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Robin Hackett
July 18, 2019

Farming as a business contains pretty dramatic seasonal variation. This means it can be challenging to know the best time to make a large purchase or rearrange spending to avoid a cash crunch. One way around this is a financial projection method known as a cash flow budget. Cash flow budgets are designed to predict the monthly inflows and outflows of a business, which shows when you’re more and less likely to have extra cash over the course of a season. Such information is especially valuable to farmers.

Here’s how to begin compiling a cash flow budget for your farm.

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Project Your Inflows

The first step in assembling a cash flow budget is to quantify your farm’s projected inflows, the money you expect your farm to take in over the course of the season. To project your farm’s business activities, identify each of its sales channels, such as your CSA, wholesale accounts or farmers markets. Next, review any records you have to determine how much each of these enterprises made during each month of the previous season. Place these numbers in a spreadsheet and adjust them to account for any changes you plan for your farm this year. If you plan to increase your CSA membership by 20 percent, for instance, scale up your CSA income projections.

Aside from selling products, other inflows to your farm might come from investment sales if, for instance, you were to sell off old equipment or a parcel of land. Inflows can also come from financing in the form of a grant or loan.

After you’ve listed the different inflows you expect your farm to take in, create a row labeled “Total Inflows” that adds up your inflows for each month.

Project Your Outflows

Once you’ve projected your farm’s monthly inflows, the next step in a cash flow budget is to predict your farm’s outflows, or expenses. Similar to inflows, the majority of your farm’s outflows come from the regular expenses of operating a farm, including items such as labor cost, seeds and irrigation supplies.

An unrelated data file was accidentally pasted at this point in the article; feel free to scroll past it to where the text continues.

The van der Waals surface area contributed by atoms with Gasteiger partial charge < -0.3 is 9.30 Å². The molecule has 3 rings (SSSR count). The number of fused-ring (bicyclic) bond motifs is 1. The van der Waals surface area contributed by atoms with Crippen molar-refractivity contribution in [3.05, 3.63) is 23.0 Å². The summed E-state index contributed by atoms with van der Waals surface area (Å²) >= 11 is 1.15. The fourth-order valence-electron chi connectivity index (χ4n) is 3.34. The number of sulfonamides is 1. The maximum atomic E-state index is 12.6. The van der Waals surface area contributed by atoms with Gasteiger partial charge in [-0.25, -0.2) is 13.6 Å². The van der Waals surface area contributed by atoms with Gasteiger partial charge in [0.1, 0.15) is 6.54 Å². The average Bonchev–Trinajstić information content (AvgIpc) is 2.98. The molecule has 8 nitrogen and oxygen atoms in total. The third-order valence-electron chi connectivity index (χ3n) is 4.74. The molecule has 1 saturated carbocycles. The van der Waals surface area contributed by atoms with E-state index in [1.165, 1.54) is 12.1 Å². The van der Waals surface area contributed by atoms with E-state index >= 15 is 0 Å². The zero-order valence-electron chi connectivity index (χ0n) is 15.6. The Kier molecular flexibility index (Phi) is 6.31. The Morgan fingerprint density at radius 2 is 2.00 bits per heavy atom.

You can group your farm’s operating costs in a variety of different ways, but I prefer to break them into direct and indirect expenses. Direct expenses include supplies that you purchase throughout the season to keep the farm running, including seeds, potting soil or irrigation parts. Labor is also considered a direct expense, so include salaries for your workers and yourself in this section.

Indirect costs (or overhead costs), on the other hand, are generalized expenses that keep your farm running, and include things such as accounting software or repairs to your tractor. Your farm might also experience investment outflows if you purchase equipment, or financing outflows if you are repaying a loan.

Once you’ve listed your farm’s projected outflows, create a row labeled “Total Outflows” that sums up your outflows for each month.

Compare Your Inflows & Outflows

By comparing your inflows and outflows for every month in this cash flow budget, you can see when your farm might face a cash crunch or when you can expect to have some extra money to make an investment you’ve been deferring. To do this, create a final row at the bottom of your table labeled “Cash Balance” that adds together your total inflows and outflows for every month. For an example of how to format your table, refer to the examples given in this handout.

Are there months where your farm’s expected cash balance is negative? If so, maybe there are purchases you plan that you can delay. Or maybe, with enough notice, you can find a way to increase your inflows for this period. Maybe there are also months when you expect your farm’s cash balance to be substantially positive. These can be great times to plan to save money or make larger purchases for your farm.

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